Zetron’s new command-and-control platform is designed for mobility
ANAHEIM, Calif.—Zetron will introduce this week at the Association of Public Safety Communications Officials (APCO) conference a remote command-and-control suite that enables 911 telecommunicators to access several of the company’s platforms via laptop and tablet PCs. The platforms include the Advanced Communications System (Acom), MAX Dispatch, MAX Call-Taking and Mobile CAD.
“The idea is to extend these functions beyond the walls of the command center,” said Kathy Broadwell, Zetron’s vice president of product management, during an interview with Urgent Communications. “We can do this without compromising any capabilities or features—as a matter of fact, the screens look just as they do on a full-blown console.”
Such a claim might seem to be hyperbole given all that appears on a telecommunicator’s screen. But Zetron designed its platforms so that telecommunicators can keep most information in the background, in order to reduce screen clutter.
“When competitors try to [replicate dispatch screens on a laptop or tablet], they take all those buttons and all those channels, and they try to make them tiny and put them on this tiny screen,” Broadwell said. “Max Dispatch has been architected so that dispatchers can bring up the things they need to see at that time … and they can move things away when they don’t need them. That lets them move to a smaller screen, and they really don’t lose anything.”
One potential use case for the remote command-and-control platform would be in situations where a dispatch center is either inoperable or unreachable in the event of a disaster.
“In an emergency for instance, if they had to pick up and run, so to speak, or go to a backup center, they would be able to keep operating with their laptops, and not miss a beat,” Broadwell said.
She added that customers also have been asking for the ability to establish dispatch functionality at the scene of a major incident.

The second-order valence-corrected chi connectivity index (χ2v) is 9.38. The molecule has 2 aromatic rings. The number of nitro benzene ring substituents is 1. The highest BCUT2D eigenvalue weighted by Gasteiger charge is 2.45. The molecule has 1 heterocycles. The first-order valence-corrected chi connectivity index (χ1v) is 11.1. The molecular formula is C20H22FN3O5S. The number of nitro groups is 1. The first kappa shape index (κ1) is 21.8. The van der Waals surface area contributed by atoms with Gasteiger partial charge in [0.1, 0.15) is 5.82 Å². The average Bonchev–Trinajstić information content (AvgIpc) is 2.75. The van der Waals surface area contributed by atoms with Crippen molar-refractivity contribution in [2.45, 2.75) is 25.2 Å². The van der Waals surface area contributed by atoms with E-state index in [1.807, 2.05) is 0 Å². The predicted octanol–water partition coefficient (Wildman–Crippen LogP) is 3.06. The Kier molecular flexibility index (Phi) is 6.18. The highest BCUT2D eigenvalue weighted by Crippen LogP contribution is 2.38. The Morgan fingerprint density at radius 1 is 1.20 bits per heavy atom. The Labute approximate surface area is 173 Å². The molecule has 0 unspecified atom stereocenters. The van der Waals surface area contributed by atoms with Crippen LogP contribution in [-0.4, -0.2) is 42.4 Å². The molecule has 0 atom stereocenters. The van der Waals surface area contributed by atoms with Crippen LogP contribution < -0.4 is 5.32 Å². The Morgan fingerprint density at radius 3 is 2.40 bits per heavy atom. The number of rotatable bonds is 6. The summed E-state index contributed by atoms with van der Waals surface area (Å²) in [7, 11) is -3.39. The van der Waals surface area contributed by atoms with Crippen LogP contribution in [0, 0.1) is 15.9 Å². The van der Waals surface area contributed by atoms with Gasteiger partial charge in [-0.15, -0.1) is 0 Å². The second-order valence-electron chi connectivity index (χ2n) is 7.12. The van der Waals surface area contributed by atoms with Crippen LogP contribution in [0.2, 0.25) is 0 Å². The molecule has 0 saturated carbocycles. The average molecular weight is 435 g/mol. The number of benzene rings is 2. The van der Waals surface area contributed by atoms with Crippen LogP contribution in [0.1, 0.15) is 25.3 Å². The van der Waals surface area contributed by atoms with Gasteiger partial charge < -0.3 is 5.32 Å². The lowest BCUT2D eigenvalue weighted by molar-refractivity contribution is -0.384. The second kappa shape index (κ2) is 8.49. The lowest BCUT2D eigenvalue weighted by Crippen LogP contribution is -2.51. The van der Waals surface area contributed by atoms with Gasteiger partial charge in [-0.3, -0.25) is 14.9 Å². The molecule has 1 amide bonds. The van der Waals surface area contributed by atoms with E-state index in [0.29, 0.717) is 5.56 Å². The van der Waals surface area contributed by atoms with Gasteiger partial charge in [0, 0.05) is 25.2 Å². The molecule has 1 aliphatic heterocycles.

“These are incidents where a significant amount of resources have been assigned to them and they last all day—significant fires, things like that,” Broadwell said. “Being able to dispatch onsite gives the dispatcher a better awareness of what’s happening, so that they can coordinate resources better.”
For example, at a major fire that requires response from multiple companies or jurisdictions, an accountability board is set up in order to keep track of equipment and personnel resources. Broadwell said that a firefighter typically is assigned to monitor the board and provide updates to dispatch.
“That firefighter wouldn’t be needed there if the dispatcher was on site, and could just look and see what was going on, and knew who was going where,” she said.
There are many other use cases. Broadwell told of one county where a NASCAR race was going to be held. Crashes often occur at such events—and cars occasionally fly into the spectator seating area—so officials approached Zetron about setting up dispatch on site, just in case something happened.
“If the dispatcher were on site, and if an accident occurred, not only would that knowledge be instantaneous, they also wouldn’t have to rely on someone calling in and reporting what was going on on the ground,” she said. “And if the dispatcher actually was located up in the control tower, they would be able to see what exits were blocked, where the traffic was and where the people were, so they’d be able to direct resources better.”
In other news, Zetron recently became an authorized reseller of Eventide call-logging equipment. Broadwell said that the two companies would work together in the future to create “unique features” for their products.
“That doesn’t necessarily mean that we wouldn’t work with another logging-recorder company if a customer preferred that,” Broadwell said. “But right now we’re going to focus on our reseller channel selling Eventide logging recorders.”
Also, Zetron recently entered into a reseller agreement with Direct Technology for its ECaTS 911 solution, a management information system (MIS) reporting platform that collects and analyzes data from emergency calls. Broadwell said that the collaboration would strengthen the Max Call-taking platform.
“Users will be able to take a data dump straight out of our call-taking system and format it into reports that can automatically be sent to the state, to report their statistics,” Broadwell said. “Most states require [public safety answering points] to keep track of how many calls they got, how many hang-ups, how many were on hold, how long it took to answer each call, that kind of thing. … They have to collect those statistics to prove to the state that they’re doing their job.”